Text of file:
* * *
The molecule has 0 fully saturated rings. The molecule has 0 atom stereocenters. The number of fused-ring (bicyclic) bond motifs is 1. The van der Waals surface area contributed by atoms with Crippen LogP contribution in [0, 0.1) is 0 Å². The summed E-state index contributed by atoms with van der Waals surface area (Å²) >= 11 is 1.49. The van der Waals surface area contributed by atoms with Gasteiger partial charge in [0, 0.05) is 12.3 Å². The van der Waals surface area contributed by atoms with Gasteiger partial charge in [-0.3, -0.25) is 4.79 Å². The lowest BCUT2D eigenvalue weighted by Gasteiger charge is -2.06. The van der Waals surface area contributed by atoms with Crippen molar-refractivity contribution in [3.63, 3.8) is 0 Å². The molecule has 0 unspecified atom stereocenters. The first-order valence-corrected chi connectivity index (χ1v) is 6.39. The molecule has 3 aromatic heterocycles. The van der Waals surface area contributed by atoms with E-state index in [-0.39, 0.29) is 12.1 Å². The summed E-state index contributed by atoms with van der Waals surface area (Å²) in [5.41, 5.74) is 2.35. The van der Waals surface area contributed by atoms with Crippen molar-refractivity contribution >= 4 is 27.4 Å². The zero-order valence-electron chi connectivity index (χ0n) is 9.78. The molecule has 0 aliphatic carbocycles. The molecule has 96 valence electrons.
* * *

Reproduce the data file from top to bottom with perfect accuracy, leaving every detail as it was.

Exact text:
The molecule has 0 fully saturated rings. The molecule has 0 atom stereocenters. The number of fused-ring (bicyclic) bond motifs is 1. The van der Waals surface area contributed by atoms with Crippen LogP contribution in [0, 0.1) is 0 Å². The summed E-state index contributed by atoms with van der Waals surface area (Å²) >= 11 is 1.49. The van der Waals surface area contributed by atoms with Gasteiger partial charge in [0, 0.05) is 12.3 Å². The van der Waals surface area contributed by atoms with Gasteiger partial charge in [-0.3, -0.25) is 4.79 Å². The lowest BCUT2D eigenvalue weighted by Gasteiger charge is -2.06. The van der Waals surface area contributed by atoms with Crippen molar-refractivity contribution in [3.63, 3.8) is 0 Å². The molecule has 0 unspecified atom stereocenters. The first-order valence-corrected chi connectivity index (χ1v) is 6.39. The molecule has 3 aromatic heterocycles. The van der Waals surface area contributed by atoms with E-state index in [-0.39, 0.29) is 12.1 Å². The summed E-state index contributed by atoms with van der Waals surface area (Å²) in [5.41, 5.74) is 2.35. The van der Waals surface area contributed by atoms with Crippen molar-refractivity contribution >= 4 is 27.4 Å². The zero-order valence-electron chi connectivity index (χ0n) is 9.78. The molecule has 0 aliphatic carbocycles. The molecule has 96 valence electrons.